Between-day Reliability of Pedal Forces for Cyclists During an Incremental Cycling Test to Exhaustion

Bini, RR
Hume, PA
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IOS Press

BACKGROUND: Reliability of pedal forces during cycling specific tests needs to be established if pedal forces are to be used in longitudinal studies evaluating performance improvements.

METHOD: We assessed the reliability of pedal force measures during two incremental cycling tests to exhaustion separated by two to seven days. The number of competitive cyclists completing each workload increment varied (n=10 for 100 W to 250 W; n=8 for 300 W; n=6 for 350 W). Pedal forces were measured via strain gauge instrumented pedals and pedal-to-crank angles via angular potentiometers attached to the pedal spindles. Mean and standard deviations, typical error of measurement percentage (TE%) and effect sizes (ES) between days across workloads for oxygen uptake (VO_{2}), peak normal force (PNF), peak anterior-posterior force (PAPF), average total force on the pedal (ATF) and index of effectiveness percentage (IE) for right and left pedals were calculated.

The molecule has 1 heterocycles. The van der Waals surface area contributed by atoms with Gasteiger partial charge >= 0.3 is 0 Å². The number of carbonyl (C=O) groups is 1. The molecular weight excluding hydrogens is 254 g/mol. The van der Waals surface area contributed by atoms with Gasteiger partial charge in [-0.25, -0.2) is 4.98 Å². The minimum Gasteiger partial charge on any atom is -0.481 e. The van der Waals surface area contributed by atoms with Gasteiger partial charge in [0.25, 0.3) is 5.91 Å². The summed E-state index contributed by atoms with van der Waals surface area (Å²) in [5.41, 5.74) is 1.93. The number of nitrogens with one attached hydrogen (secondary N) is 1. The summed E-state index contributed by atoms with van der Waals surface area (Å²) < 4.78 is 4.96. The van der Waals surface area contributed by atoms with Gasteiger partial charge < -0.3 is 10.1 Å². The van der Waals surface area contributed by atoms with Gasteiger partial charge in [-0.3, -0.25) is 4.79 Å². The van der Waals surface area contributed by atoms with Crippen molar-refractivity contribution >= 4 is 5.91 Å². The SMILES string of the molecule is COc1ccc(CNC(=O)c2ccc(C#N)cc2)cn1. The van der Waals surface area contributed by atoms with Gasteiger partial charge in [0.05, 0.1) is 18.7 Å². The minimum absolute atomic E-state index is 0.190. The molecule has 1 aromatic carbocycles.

RESULTS: Averages across all workloads showed high reliability and trivial differences between two to seven days of testing for all variables (TE%, ICC, ES; VO_{2}=4%, 0.94, 0.1; PNFright=6%, 0.98, 0.1; PNFleft=12%, 0.98, 0.1; PAPFright=13%, 0.95, 0.2; PAPFleft=14%, 0.96, 0.1; ATFright=5%, 0.98, 0.1; ATFleft=11%, 0.97, 0.1; IEright=10%, 0.94, 0.2; IEleft=14%, 0.91, 0.1).

CONCLUSION: Pedal force measures during incremental cycling tests to exhaustion can be used to assess changes in performance given the high reliability reported in our study.

Pedalling technique , Kinetics , Biomechanics , Performance
Isokinetics and Exercise Science, vol.21(3), pp.203 - 209
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